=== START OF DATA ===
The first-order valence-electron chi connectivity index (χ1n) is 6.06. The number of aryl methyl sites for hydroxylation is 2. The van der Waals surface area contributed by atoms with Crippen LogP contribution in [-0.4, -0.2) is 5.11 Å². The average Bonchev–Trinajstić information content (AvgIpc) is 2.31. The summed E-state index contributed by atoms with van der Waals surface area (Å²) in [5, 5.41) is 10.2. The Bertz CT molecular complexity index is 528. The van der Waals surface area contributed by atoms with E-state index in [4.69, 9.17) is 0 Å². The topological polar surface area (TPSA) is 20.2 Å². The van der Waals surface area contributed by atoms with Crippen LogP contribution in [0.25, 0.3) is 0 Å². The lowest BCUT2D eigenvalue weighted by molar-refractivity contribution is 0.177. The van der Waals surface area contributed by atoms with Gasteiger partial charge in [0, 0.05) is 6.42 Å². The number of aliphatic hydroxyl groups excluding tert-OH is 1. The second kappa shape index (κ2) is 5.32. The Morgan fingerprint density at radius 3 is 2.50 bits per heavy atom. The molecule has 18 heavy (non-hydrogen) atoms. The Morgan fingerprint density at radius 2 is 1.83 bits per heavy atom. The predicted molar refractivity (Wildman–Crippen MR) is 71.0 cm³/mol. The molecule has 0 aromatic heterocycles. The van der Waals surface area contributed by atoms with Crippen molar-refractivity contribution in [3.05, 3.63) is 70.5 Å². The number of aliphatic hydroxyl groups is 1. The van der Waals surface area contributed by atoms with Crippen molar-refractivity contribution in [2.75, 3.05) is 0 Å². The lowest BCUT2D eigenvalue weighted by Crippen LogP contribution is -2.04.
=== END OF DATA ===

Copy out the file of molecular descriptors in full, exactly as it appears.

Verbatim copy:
The first-order valence-electron chi connectivity index (χ1n) is 6.06. The number of aryl methyl sites for hydroxylation is 2. The van der Waals surface area contributed by atoms with Crippen LogP contribution in [-0.4, -0.2) is 5.11 Å². The average Bonchev–Trinajstić information content (AvgIpc) is 2.31. The summed E-state index contributed by atoms with van der Waals surface area (Å²) in [5, 5.41) is 10.2. The Bertz CT molecular complexity index is 528. The van der Waals surface area contributed by atoms with E-state index in [4.69, 9.17) is 0 Å². The topological polar surface area (TPSA) is 20.2 Å². The van der Waals surface area contributed by atoms with Crippen LogP contribution in [0.25, 0.3) is 0 Å². The lowest BCUT2D eigenvalue weighted by molar-refractivity contribution is 0.177. The van der Waals surface area contributed by atoms with Gasteiger partial charge in [0, 0.05) is 6.42 Å². The number of aliphatic hydroxyl groups excluding tert-OH is 1. The second kappa shape index (κ2) is 5.32. The Morgan fingerprint density at radius 3 is 2.50 bits per heavy atom. The molecule has 18 heavy (non-hydrogen) atoms. The Morgan fingerprint density at radius 2 is 1.83 bits per heavy atom. The predicted molar refractivity (Wildman–Crippen MR) is 71.0 cm³/mol. The molecule has 0 aromatic heterocycles. The van der Waals surface area contributed by atoms with Crippen molar-refractivity contribution in [3.05, 3.63) is 70.5 Å². The number of aliphatic hydroxyl groups is 1. The van der Waals surface area contributed by atoms with Crippen molar-refractivity contribution in [2.75, 3.05) is 0 Å². The lowest BCUT2D eigenvalue weighted by Crippen LogP contribution is -2.04.